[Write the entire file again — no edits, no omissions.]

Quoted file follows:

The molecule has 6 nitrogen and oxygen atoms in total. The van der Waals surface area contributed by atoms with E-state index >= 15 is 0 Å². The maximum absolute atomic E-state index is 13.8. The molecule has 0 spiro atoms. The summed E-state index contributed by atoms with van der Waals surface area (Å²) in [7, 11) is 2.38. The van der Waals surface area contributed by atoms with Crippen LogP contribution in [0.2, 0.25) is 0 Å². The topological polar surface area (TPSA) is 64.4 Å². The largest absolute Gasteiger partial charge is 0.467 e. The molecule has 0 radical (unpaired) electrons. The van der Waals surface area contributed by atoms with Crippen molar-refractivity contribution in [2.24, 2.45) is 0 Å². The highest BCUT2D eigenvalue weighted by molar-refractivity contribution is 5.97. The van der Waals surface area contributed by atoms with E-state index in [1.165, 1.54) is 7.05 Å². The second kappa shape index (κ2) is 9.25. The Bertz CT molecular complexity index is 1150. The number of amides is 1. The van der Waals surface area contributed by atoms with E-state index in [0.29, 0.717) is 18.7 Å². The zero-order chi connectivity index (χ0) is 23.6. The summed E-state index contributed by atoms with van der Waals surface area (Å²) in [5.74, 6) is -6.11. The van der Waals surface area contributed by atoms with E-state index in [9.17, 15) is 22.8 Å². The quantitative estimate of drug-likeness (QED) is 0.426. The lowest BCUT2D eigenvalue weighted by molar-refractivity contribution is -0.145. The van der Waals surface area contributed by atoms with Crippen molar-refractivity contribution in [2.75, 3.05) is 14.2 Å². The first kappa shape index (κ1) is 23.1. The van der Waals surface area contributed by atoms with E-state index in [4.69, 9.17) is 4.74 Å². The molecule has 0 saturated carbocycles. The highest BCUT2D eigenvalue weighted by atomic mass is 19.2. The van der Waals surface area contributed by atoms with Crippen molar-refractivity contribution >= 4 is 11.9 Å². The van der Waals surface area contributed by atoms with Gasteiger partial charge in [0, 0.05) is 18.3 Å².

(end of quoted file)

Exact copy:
The molecule has 6 nitrogen and oxygen atoms in total. The van der Waals surface area contributed by atoms with E-state index >= 15 is 0 Å². The maximum absolute atomic E-state index is 13.8. The molecule has 0 spiro atoms. The summed E-state index contributed by atoms with van der Waals surface area (Å²) in [7, 11) is 2.38. The van der Waals surface area contributed by atoms with Crippen LogP contribution in [0.2, 0.25) is 0 Å². The topological polar surface area (TPSA) is 64.4 Å². The largest absolute Gasteiger partial charge is 0.467 e. The molecule has 0 radical (unpaired) electrons. The van der Waals surface area contributed by atoms with Crippen molar-refractivity contribution in [2.24, 2.45) is 0 Å². The highest BCUT2D eigenvalue weighted by molar-refractivity contribution is 5.97. The van der Waals surface area contributed by atoms with E-state index in [1.165, 1.54) is 7.05 Å². The second kappa shape index (κ2) is 9.25. The Bertz CT molecular complexity index is 1150. The number of amides is 1. The van der Waals surface area contributed by atoms with E-state index in [0.29, 0.717) is 18.7 Å². The zero-order chi connectivity index (χ0) is 23.6. The summed E-state index contributed by atoms with van der Waals surface area (Å²) in [5.74, 6) is -6.11. The van der Waals surface area contributed by atoms with E-state index in [9.17, 15) is 22.8 Å². The quantitative estimate of drug-likeness (QED) is 0.426. The lowest BCUT2D eigenvalue weighted by molar-refractivity contribution is -0.145. The van der Waals surface area contributed by atoms with Crippen molar-refractivity contribution in [2.75, 3.05) is 14.2 Å². The first kappa shape index (κ1) is 23.1. The van der Waals surface area contributed by atoms with E-state index in [4.69, 9.17) is 4.74 Å². The molecule has 0 saturated carbocycles. The highest BCUT2D eigenvalue weighted by atomic mass is 19.2. The van der Waals surface area contributed by atoms with Crippen molar-refractivity contribution >= 4 is 11.9 Å². The van der Waals surface area contributed by atoms with Gasteiger partial charge in [0, 0.05) is 18.3 Å².